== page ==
How do you teach Big O to high schoolers with varying degrees of math exposure?

My second semester programming curriculum includes a searching and sorting unit and mentions Big O notation, giving the notation for each search and sort we implement. It does not show the derivations but does show how you can deduce some Big Os by looking at the structure of the code.

The course that I am teaching is called Programming II. Programming II is the basic concepts of programming I (variables, decisions, loops, arrays, functions) again in a different language (C# as opposed to VB.NET), plus object-oriented principles, multi-D arrays, file I/O, searching and sorting, collections, interfaces, and some other minor language features of C#.

My district allows very limited prerequisite specification, meaning the only prerequisite for Programming II is Programming I. (Programming I has no prerequisites.) This means I have a widely varying level of mathematics exposure/competency for the students who come into the second semester course. I struggle with how much or how little to say or share about Big O notation. I want my students to have exposure because I know they will see it later in their CS careers, but I don't want to scare them away with "math". And I have to account for their differing math skills.

Have you taught Big O to high schoolers? What methods did you use? How do you deal with their differing levels of math? Is it a good idea to teach them derivations? On tests, do you require them to do derivations or have them parrot back Big Os for various algorithms?

• Just a heads-up. Be prepared for ridiculous amounts of giggling at the phrase "Big O". – AJFaraday Mar 27 '18 at 8:52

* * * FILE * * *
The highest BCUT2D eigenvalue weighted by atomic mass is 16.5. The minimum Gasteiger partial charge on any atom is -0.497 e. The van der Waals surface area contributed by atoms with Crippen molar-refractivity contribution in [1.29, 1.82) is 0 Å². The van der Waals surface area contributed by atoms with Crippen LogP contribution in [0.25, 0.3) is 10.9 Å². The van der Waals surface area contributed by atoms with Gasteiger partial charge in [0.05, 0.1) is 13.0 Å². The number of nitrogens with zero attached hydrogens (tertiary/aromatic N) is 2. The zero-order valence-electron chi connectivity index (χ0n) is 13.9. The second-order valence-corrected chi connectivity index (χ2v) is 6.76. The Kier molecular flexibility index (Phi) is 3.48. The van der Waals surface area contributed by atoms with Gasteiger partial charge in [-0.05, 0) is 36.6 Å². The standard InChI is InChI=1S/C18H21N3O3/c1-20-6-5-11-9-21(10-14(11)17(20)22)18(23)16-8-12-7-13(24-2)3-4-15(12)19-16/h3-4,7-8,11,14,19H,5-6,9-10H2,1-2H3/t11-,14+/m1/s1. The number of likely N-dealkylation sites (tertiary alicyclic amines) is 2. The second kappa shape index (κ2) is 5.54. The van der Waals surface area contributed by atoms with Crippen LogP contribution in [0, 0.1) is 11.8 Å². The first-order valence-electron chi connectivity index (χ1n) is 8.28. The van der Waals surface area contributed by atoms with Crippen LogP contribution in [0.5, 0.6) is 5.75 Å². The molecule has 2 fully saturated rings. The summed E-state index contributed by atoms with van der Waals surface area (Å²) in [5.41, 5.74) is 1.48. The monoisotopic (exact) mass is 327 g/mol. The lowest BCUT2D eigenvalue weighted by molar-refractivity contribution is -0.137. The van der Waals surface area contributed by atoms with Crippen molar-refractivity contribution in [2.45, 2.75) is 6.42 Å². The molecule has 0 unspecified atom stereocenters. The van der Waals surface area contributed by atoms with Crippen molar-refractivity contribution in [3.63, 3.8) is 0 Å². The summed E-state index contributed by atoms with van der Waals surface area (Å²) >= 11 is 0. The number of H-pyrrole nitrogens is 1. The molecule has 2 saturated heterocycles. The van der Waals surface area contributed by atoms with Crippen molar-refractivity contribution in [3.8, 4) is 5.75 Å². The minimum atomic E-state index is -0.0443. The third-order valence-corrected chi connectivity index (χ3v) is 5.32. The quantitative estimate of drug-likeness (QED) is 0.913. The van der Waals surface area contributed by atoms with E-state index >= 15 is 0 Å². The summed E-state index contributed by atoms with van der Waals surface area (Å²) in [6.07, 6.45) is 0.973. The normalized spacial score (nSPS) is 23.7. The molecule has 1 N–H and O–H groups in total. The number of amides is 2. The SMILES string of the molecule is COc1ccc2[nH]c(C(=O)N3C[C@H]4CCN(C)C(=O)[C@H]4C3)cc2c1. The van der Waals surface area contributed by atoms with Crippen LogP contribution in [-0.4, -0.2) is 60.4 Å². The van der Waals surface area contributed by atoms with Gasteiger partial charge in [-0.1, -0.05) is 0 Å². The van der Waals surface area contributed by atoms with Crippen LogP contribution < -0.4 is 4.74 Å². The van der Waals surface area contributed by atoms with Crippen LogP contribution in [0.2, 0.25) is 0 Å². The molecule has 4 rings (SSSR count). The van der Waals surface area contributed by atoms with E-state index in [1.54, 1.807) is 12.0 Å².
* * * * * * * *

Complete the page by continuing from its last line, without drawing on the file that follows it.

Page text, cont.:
• To my great relief, @AJFaraday, there was no giggling when I used the term in the classroom. Maybe they are still too naive. Small gifts. – Java Jive Mar 27 '18 at 16:57

One good overall educational strategy is to teach the same thing to students repeatedly, using a Spiral approach, in which each turn of the spiral teaches at a deeper level. Don't expect the students to completely get much of anything at the first mention of it, but reinforce the ideas and deepen the knowledge. You can do this for many things in one course, but you can also do it over a student's career.

As you say, it is a mathematical concept and students may not yet have the tools needed to completely get it, but you can start, and you can give them enough insight so that when Big O comes up later, say in their undergraduate education, they have some prior basis for understanding it more deeply.

However, it is important that you don't oversimplify the topic or to give them false information, leading them to misconceptions that require un-learning later. So, first, be honest: the topic is mathematical, it is a bit deep, we can only scratch the surface a bit.

For young students without a solid algebra background and little exposure to calculus, it might be good to start with a graphing calculator so that students can see what happens to common functions as the independent variable increases. Graphing $log(x)$, $x$, $x^2$, $2^x$ etc is a start. Graphing $1000x + x^2$ can give them the idea that the high order term dominates the growth. If they can see it, you don't need to depend on their knowledge from elsewhere.